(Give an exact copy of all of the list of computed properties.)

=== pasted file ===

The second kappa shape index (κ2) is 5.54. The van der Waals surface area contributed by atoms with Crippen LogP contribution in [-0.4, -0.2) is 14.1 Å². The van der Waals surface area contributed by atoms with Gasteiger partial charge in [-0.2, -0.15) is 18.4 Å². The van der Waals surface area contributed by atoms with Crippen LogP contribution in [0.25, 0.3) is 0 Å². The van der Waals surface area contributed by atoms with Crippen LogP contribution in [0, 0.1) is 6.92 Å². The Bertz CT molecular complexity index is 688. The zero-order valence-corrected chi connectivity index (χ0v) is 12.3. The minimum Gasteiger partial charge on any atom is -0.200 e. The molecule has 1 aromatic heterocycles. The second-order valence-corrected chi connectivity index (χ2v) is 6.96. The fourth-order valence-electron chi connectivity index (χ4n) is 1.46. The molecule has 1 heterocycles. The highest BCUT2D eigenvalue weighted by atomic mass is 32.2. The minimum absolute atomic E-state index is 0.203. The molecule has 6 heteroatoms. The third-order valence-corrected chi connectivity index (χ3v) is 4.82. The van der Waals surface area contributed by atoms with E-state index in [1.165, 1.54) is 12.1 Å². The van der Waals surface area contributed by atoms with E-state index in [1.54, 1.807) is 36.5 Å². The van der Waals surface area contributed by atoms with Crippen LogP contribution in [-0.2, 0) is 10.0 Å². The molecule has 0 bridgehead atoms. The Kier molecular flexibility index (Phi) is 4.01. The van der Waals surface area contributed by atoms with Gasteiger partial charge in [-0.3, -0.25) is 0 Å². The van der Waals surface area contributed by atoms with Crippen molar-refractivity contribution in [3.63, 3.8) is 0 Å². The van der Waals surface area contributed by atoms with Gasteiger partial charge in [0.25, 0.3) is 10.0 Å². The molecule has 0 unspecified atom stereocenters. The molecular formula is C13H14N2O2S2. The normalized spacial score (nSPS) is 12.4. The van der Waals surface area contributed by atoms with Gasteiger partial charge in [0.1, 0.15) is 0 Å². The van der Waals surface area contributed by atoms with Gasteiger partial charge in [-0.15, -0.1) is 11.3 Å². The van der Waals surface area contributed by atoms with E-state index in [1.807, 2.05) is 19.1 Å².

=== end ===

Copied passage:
The second kappa shape index (κ2) is 5.54. The van der Waals surface area contributed by atoms with Crippen LogP contribution in [-0.4, -0.2) is 14.1 Å². The van der Waals surface area contributed by atoms with Gasteiger partial charge in [-0.2, -0.15) is 18.4 Å². The van der Waals surface area contributed by atoms with Crippen LogP contribution in [0.25, 0.3) is 0 Å². The van der Waals surface area contributed by atoms with Crippen LogP contribution in [0, 0.1) is 6.92 Å². The Bertz CT molecular complexity index is 688. The zero-order valence-corrected chi connectivity index (χ0v) is 12.3. The minimum Gasteiger partial charge on any atom is -0.200 e. The molecule has 1 aromatic heterocycles. The second-order valence-corrected chi connectivity index (χ2v) is 6.96. The fourth-order valence-electron chi connectivity index (χ4n) is 1.46. The molecule has 1 heterocycles. The highest BCUT2D eigenvalue weighted by atomic mass is 32.2. The minimum absolute atomic E-state index is 0.203. The molecule has 6 heteroatoms. The third-order valence-corrected chi connectivity index (χ3v) is 4.82. The van der Waals surface area contributed by atoms with E-state index in [1.165, 1.54) is 12.1 Å². The van der Waals surface area contributed by atoms with E-state index in [1.54, 1.807) is 36.5 Å². The van der Waals surface area contributed by atoms with Crippen LogP contribution in [-0.2, 0) is 10.0 Å². The molecule has 0 bridgehead atoms. The Kier molecular flexibility index (Phi) is 4.01. The van der Waals surface area contributed by atoms with Gasteiger partial charge in [-0.3, -0.25) is 0 Å². The van der Waals surface area contributed by atoms with Crippen molar-refractivity contribution in [3.63, 3.8) is 0 Å². The van der Waals surface area contributed by atoms with Gasteiger partial charge in [0.25, 0.3) is 10.0 Å². The molecule has 0 unspecified atom stereocenters. The molecular formula is C13H14N2O2S2. The normalized spacial score (nSPS) is 12.4. The van der Waals surface area contributed by atoms with Gasteiger partial charge in [0.1, 0.15) is 0 Å². The van der Waals surface area contributed by atoms with Gasteiger partial charge in [-0.15, -0.1) is 11.3 Å². The van der Waals surface area contributed by atoms with E-state index in [1.807, 2.05) is 19.1 Å².